Posted by: pmarkrobb | October 26, 2015

your healing is coming

How must it have been to be an ordinary fisherman approached by the One who breathed the world into existence and to hear the very voice of God invite you to come follow Him?  What would it have been like to be a pedestrian standing on the street corner catching a glimpse of the God of the universe in human flesh as He walked by?  Can you even imagine looking into the face of Jesus?  As I sit in my favorite reading and writing spot on this glorious fall morning, the sun is streaming in.  Everything in me wants to get up and adjust the blinds.  The sun is intense.  The air outside is chilled, but the sun is hot on my face.  I can barely focus on my computer screen through the spots in my eyes.  I choose to stop typing.  I fight to keep my eyes fully open and turn to face the penetrating rays.  Memories of Old Testament stories describing the blinding light of God’s “face” flood into my mind.  My morning experience pales in comparison, but seems a gift from God in light of my choice of characters and subject matter this week.

Jesus is on His way to Jerusalem for the last time in His earthly life.  The time has come for Him to walk the final steps of God’s great redemptive plan.  The journey to Jerusalem passes through the city of Jeicho, and Jesus has sacred appointments to keep.  As I think about the two we will consider this week, I am reminded of Jesus reading from the scroll of Isaiah one Sabbath day in the synangogue.

And the scroll of the prophet Isaiah was given to him. He unrolled the scroll and found the place where it was written, The Spirit of the Lord is upon me, because he has anointed me to proclaim good news to the poor. He has sent me to proclaim liberty to the captives and recovering of sight to the blind, to set at liberty those who are oppressed,
Luke 4:17-18 (ESV)

As Jesus approaches the city of Jericho, a blind man sits amid a small crowd.  Scripture tells the story that as the group who is following Jesus passes by, the blind man asks someone near him what all the commotion is about.  He is told Jesus is walking by, and immediately the blind man begins calling out to him.  “Jesus, son of David, have mercy on me!” (Luke 18:38)  Some in either the group traveling with Jesus or the one gathered around the blind man attempt to quiet him.  “Don’t make a scene!” they are likely thinking in their hushes to the blind beggar.  “This is Jesus!  This is the Master!  He has a schedule to keep, more important places to be, and more important people to be with!”  But the man who is only blind physically, cries out even louder, “Jesus, son of David, have mercy on me!” (Luke 18:39b)  He will not be silenced, because He believes in the power of the Great Healer.  In reading his conversation with Jesus, it is clear this man has spiritual sight.  The loss of physical sight was his condition in this life, but He had heard of Jesus and already believed.  As an answer to the man’s cries, Jesus stops and heals the man’s physical sight.  In the man’s response of following Jesus after being healed, his spiritual sight is confirmed.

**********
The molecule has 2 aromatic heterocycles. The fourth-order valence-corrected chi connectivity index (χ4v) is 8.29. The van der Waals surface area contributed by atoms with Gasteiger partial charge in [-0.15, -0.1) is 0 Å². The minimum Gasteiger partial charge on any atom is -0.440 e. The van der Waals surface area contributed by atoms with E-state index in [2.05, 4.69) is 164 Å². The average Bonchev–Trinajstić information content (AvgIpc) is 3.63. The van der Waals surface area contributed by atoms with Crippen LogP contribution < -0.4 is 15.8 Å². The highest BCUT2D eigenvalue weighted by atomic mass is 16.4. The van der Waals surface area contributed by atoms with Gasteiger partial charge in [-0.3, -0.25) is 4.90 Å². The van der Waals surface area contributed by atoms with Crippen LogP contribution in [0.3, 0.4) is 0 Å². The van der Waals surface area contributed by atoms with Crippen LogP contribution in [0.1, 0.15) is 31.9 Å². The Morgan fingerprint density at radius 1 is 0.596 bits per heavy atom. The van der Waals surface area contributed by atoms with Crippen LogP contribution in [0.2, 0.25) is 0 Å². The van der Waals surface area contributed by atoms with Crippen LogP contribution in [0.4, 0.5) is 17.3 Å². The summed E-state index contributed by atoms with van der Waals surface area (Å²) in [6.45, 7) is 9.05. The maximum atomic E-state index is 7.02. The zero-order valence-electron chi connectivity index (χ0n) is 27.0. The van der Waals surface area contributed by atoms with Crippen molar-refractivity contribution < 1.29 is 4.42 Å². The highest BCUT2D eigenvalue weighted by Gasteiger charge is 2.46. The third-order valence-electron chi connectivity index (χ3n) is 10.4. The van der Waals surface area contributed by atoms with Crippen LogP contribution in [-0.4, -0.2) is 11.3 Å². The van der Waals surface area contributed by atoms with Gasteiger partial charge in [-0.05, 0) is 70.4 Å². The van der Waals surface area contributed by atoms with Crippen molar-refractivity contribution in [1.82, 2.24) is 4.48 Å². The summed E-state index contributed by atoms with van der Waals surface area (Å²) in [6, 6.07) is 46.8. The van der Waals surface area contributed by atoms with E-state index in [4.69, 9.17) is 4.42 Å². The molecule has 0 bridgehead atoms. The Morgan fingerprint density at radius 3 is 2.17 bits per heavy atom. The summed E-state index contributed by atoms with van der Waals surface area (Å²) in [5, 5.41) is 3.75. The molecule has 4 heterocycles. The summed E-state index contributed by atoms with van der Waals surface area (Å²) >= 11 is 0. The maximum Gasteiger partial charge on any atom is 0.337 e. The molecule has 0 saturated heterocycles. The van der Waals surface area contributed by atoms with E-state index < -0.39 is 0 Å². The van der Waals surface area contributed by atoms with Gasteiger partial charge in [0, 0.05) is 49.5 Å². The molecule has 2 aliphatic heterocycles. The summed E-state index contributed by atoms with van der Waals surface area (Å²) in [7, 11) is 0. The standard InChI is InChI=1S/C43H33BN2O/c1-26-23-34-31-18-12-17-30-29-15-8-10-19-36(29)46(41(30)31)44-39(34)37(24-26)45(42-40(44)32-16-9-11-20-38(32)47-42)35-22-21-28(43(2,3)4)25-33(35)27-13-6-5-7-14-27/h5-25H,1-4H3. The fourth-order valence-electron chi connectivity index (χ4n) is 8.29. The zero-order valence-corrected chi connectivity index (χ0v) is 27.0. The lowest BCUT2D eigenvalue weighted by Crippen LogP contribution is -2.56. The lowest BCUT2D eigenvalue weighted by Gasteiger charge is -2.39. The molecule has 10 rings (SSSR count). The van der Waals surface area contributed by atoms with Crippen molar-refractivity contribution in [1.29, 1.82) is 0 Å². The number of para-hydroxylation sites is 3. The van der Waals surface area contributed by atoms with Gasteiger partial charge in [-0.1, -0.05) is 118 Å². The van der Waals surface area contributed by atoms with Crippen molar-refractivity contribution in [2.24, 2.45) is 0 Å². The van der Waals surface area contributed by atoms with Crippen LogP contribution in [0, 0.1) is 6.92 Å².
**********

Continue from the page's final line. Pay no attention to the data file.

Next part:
There is a brief and beautiful passage in a book I have from my grandfather Robb’s personal library.  Bible Characters contains excerpts from the sermons of three great preachers of the 1800’s.  In D.L. Moody’s section, there is an entry for Bartimeus (the blind begger of which we speak).  Mr. Moody tells a short fictional story based on the exchange between Bartimeus and Jesus.  In it, Bartimeus is speaking with a friend who is suggesting “There is a man of Israel who can give you sight.”  Bartimeus quickly responds, “Oh, no!  There is no chance of my ever receiving my sight.  I never shall see.  In fact, I never saw the mother who gave me birth.  I never saw the wife of my bosom.  I never saw my own children.  I never saw in this world, but I expect to see in the world to come.”

Mr. Moody’s story suggests Bartimeus never believed his healing would come on this side of heaven … but he did believe it would come.  The story of Bartimeus and Jesus has multiple layers of resonance and application in our lives, and one of them reminds us of that truth.  If you have placed your faith and trust in Jesus (and you are suffering on any level today), your healing is coming.

I can vividly remember standing next to a friend and brother who lost the love of his life in this world to cancer last year.  I remember him telling multiple people that although God did not choose to heal her here, she was healed now.  What incredible courage and faith, my friend.  What incredible courage and faith, Bartimeus.  Take heart, you who are suffering and yet remain faithful.  Your healing is coming.

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Responses

  1. So we fix our eyes not on what is seen, but on what is unseen. For what is seen is temporary, but what is unseen is eternal. (2 Corinthians 4:18)

    Thankful for the unseen and eternal! 🙂

  2. For his anger is but for a moment, and his favor is for a lifetime. Weeping may tarry for the night, but joy comes with the morning. – Psalm 30:5


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